Apple profits tumble in Q3

Apple Computer Inc. on Tuesday reported third-quarter revenue that was in line with its lowered estimates, but saw its profits slashed from a year ago as the industry continues to reel from a decline in personal computer spending.

For its fiscal third quarter ended June 29, Apple reported a net profit of US$32 million, or $0.09 per diluted share, the company said in a statement. That compares to a net profit of $61 million, or $0.17 per diluted share, in the same quarter last year.

Revenue totaled $1.43 billion, down 3 percent from $1.47 billion in the year-ago quarter, the company said.

A consensus of analyst estimates pegged Apple to earn $0.09 per share, according to Thomson Financial/First Call, a research firm that tracks such data. Revenue was expected to come in at about $1.42 billion, according to the analyst consensus.

Sales of Apple's hardware products slipped slightly from the same quarter last year. It shipped 808,000 Macintosh units, down 2 percent from the same quarter a year ago. International sales accounted for 42 percent of Apple revenue during the quarter, the company said.

Financial analyst firm Salomon Smith Barney Holdings Inc. wrote in a research note Tuesday that its "checks suggest that shipments of most product lines met or exceeded revised expectations."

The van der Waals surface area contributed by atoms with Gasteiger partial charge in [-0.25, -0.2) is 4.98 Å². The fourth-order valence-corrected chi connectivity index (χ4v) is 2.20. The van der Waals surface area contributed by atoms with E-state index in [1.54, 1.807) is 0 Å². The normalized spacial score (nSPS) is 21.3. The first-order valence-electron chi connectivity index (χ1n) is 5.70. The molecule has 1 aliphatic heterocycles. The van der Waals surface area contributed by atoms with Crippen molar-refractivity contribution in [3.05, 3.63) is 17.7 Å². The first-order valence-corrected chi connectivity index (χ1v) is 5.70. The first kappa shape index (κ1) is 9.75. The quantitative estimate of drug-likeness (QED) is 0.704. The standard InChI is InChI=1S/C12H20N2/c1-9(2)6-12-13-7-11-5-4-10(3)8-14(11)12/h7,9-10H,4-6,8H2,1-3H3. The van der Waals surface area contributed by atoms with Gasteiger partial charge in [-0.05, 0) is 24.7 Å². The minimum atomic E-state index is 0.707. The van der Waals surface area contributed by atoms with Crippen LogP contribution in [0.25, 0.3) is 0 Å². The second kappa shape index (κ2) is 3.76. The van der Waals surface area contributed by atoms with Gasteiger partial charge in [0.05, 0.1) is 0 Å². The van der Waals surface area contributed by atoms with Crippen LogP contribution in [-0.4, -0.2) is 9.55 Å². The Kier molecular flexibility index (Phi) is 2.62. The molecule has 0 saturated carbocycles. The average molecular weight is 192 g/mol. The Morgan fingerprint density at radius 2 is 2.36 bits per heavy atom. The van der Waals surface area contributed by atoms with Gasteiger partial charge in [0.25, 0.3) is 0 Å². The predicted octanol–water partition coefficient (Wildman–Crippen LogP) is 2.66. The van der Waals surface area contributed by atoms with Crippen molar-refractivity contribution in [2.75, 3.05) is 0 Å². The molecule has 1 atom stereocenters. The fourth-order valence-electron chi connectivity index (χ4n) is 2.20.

On June 18, the Cupertino, California, computer and software maker lowered its guidance for the third quarter, blaming what it called "soft demand in the consumer and creative markets." It projected revenue of $1.4 billion to $1.45 billion, down from its previous forecast of $1.6 billion, and said earnings per share would come in at $0.08 to $0.10, down from its earlier prediction of $0.11.

Revenue was also slimmer than expected in Europe and Japan and contributed to the lowered guidance, Apple said at the time.

On Tuesday, Apple said it expects fiscal fourth quarter revenue to be about even with the third quarter figures. The company expects to show a "slight profit," after accounting for nonrecurring charges, Fred Anderson, Apple's chief financial officer, said in the statement.

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Matt Berger

PC World
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